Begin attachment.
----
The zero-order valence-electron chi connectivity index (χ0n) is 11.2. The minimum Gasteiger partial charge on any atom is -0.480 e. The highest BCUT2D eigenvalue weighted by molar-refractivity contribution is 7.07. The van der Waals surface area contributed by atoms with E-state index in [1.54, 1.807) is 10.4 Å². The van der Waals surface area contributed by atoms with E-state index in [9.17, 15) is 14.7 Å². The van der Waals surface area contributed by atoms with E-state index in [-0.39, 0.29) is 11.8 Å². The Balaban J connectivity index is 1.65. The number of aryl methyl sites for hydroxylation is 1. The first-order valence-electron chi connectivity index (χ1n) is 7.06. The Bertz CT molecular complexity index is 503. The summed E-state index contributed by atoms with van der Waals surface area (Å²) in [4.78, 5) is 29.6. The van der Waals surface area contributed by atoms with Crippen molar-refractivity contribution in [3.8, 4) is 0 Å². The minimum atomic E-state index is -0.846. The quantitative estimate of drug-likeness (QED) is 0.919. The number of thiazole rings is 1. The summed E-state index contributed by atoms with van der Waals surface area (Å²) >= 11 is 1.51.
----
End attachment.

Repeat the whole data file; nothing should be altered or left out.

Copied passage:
The zero-order valence-electron chi connectivity index (χ0n) is 11.2. The minimum Gasteiger partial charge on any atom is -0.480 e. The highest BCUT2D eigenvalue weighted by molar-refractivity contribution is 7.07. The van der Waals surface area contributed by atoms with E-state index in [1.54, 1.807) is 10.4 Å². The van der Waals surface area contributed by atoms with E-state index in [9.17, 15) is 14.7 Å². The van der Waals surface area contributed by atoms with E-state index in [-0.39, 0.29) is 11.8 Å². The Balaban J connectivity index is 1.65. The number of aryl methyl sites for hydroxylation is 1. The first-order valence-electron chi connectivity index (χ1n) is 7.06. The Bertz CT molecular complexity index is 503. The summed E-state index contributed by atoms with van der Waals surface area (Å²) in [4.78, 5) is 29.6. The van der Waals surface area contributed by atoms with Crippen molar-refractivity contribution in [3.8, 4) is 0 Å². The minimum atomic E-state index is -0.846. The quantitative estimate of drug-likeness (QED) is 0.919. The number of thiazole rings is 1. The summed E-state index contributed by atoms with van der Waals surface area (Å²) >= 11 is 1.51.